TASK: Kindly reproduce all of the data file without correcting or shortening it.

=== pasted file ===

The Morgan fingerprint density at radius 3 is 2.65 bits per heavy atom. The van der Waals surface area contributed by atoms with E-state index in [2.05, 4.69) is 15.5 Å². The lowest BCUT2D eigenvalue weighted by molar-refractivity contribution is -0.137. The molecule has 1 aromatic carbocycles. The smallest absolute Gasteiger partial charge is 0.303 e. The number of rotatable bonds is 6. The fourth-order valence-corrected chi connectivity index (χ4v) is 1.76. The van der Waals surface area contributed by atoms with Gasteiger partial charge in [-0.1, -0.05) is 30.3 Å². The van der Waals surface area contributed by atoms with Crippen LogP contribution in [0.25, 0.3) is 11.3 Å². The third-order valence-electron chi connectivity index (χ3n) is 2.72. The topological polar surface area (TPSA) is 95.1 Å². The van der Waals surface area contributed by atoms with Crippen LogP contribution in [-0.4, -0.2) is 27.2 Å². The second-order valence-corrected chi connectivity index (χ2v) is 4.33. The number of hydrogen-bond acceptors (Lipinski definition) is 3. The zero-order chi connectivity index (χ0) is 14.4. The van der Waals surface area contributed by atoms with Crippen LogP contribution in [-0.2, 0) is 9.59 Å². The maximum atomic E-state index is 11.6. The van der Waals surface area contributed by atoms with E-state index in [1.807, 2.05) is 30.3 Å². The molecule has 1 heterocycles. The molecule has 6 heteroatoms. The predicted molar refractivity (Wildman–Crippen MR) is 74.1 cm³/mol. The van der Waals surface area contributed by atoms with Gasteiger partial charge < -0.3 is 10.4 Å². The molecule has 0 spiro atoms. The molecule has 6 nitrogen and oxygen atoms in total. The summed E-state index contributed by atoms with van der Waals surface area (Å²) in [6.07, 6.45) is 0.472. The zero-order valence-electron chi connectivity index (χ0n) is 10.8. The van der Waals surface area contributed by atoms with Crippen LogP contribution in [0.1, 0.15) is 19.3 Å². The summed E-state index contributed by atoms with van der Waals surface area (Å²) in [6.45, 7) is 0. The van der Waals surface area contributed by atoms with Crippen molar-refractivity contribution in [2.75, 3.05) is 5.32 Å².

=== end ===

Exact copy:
The Morgan fingerprint density at radius 3 is 2.65 bits per heavy atom. The van der Waals surface area contributed by atoms with E-state index in [2.05, 4.69) is 15.5 Å². The lowest BCUT2D eigenvalue weighted by molar-refractivity contribution is -0.137. The molecule has 1 aromatic carbocycles. The smallest absolute Gasteiger partial charge is 0.303 e. The number of rotatable bonds is 6. The fourth-order valence-corrected chi connectivity index (χ4v) is 1.76. The van der Waals surface area contributed by atoms with Gasteiger partial charge in [-0.1, -0.05) is 30.3 Å². The van der Waals surface area contributed by atoms with Crippen LogP contribution in [0.25, 0.3) is 11.3 Å². The third-order valence-electron chi connectivity index (χ3n) is 2.72. The topological polar surface area (TPSA) is 95.1 Å². The van der Waals surface area contributed by atoms with Crippen LogP contribution in [-0.4, -0.2) is 27.2 Å². The second-order valence-corrected chi connectivity index (χ2v) is 4.33. The number of hydrogen-bond acceptors (Lipinski definition) is 3. The zero-order chi connectivity index (χ0) is 14.4. The van der Waals surface area contributed by atoms with Crippen LogP contribution in [-0.2, 0) is 9.59 Å². The maximum atomic E-state index is 11.6. The van der Waals surface area contributed by atoms with E-state index in [1.807, 2.05) is 30.3 Å². The molecule has 1 heterocycles. The molecule has 6 heteroatoms. The predicted molar refractivity (Wildman–Crippen MR) is 74.1 cm³/mol. The van der Waals surface area contributed by atoms with Gasteiger partial charge < -0.3 is 10.4 Å². The molecule has 0 spiro atoms. The molecule has 6 nitrogen and oxygen atoms in total. The summed E-state index contributed by atoms with van der Waals surface area (Å²) in [6.07, 6.45) is 0.472. The zero-order valence-electron chi connectivity index (χ0n) is 10.8. The van der Waals surface area contributed by atoms with Crippen LogP contribution in [0.1, 0.15) is 19.3 Å². The summed E-state index contributed by atoms with van der Waals surface area (Å²) in [6.45, 7) is 0. The van der Waals surface area contributed by atoms with Crippen molar-refractivity contribution in [2.75, 3.05) is 5.32 Å².